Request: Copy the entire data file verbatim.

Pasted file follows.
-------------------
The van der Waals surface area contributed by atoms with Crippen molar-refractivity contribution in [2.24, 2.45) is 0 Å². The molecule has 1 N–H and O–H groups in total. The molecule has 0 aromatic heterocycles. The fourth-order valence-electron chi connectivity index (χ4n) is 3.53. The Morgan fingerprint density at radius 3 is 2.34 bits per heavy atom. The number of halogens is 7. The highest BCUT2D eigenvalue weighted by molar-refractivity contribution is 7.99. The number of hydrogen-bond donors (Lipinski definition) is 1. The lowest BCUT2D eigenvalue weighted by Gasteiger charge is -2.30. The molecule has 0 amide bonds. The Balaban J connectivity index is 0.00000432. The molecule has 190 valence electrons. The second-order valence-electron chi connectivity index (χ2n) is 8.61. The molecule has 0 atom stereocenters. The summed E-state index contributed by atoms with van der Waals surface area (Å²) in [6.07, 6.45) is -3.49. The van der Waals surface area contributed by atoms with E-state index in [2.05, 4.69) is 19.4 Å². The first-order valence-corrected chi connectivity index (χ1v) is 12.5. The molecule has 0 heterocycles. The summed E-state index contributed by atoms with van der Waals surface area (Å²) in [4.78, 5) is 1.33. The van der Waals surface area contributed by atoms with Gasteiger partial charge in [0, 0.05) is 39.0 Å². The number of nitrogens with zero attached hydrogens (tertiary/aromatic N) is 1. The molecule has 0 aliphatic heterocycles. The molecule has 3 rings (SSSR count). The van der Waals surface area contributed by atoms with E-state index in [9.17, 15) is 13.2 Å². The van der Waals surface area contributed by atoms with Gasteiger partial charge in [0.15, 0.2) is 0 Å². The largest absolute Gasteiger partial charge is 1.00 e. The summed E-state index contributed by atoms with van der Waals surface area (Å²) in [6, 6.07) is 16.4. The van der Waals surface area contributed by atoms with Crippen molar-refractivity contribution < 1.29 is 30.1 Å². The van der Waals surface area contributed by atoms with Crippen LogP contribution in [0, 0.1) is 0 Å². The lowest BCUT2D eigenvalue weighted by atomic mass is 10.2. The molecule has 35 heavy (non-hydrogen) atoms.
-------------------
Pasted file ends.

The van der Waals surface area contributed by atoms with Crippen molar-refractivity contribution in [2.24, 2.45) is 0 Å². The molecule has 1 N–H and O–H groups in total. The molecule has 0 aromatic heterocycles. The fourth-order valence-electron chi connectivity index (χ4n) is 3.53. The Morgan fingerprint density at radius 3 is 2.34 bits per heavy atom. The number of halogens is 7. The highest BCUT2D eigenvalue weighted by molar-refractivity contribution is 7.99. The number of hydrogen-bond donors (Lipinski definition) is 1. The lowest BCUT2D eigenvalue weighted by Gasteiger charge is -2.30. The molecule has 0 amide bonds. The Balaban J connectivity index is 0.00000432. The molecule has 190 valence electrons. The second-order valence-electron chi connectivity index (χ2n) is 8.61. The molecule has 0 atom stereocenters. The summed E-state index contributed by atoms with van der Waals surface area (Å²) in [6.07, 6.45) is -3.49. The van der Waals surface area contributed by atoms with E-state index in [2.05, 4.69) is 19.4 Å². The first-order valence-corrected chi connectivity index (χ1v) is 12.5. The molecule has 0 heterocycles. The summed E-state index contributed by atoms with van der Waals surface area (Å²) in [4.78, 5) is 1.33. The van der Waals surface area contributed by atoms with Gasteiger partial charge in [0, 0.05) is 39.0 Å². The number of nitrogens with zero attached hydrogens (tertiary/aromatic N) is 1. The molecule has 0 aliphatic heterocycles. The molecule has 3 rings (SSSR count). The van der Waals surface area contributed by atoms with E-state index in [9.17, 15) is 13.2 Å². The van der Waals surface area contributed by atoms with Gasteiger partial charge in [0.15, 0.2) is 0 Å². The largest absolute Gasteiger partial charge is 1.00 e. The summed E-state index contributed by atoms with van der Waals surface area (Å²) in [6, 6.07) is 16.4. The van der Waals surface area contributed by atoms with Crippen molar-refractivity contribution < 1.29 is 30.1 Å². The van der Waals surface area contributed by atoms with Crippen LogP contribution in [0, 0.1) is 0 Å². The lowest BCUT2D eigenvalue weighted by atomic mass is 10.2. The molecule has 35 heavy (non-hydrogen) atoms.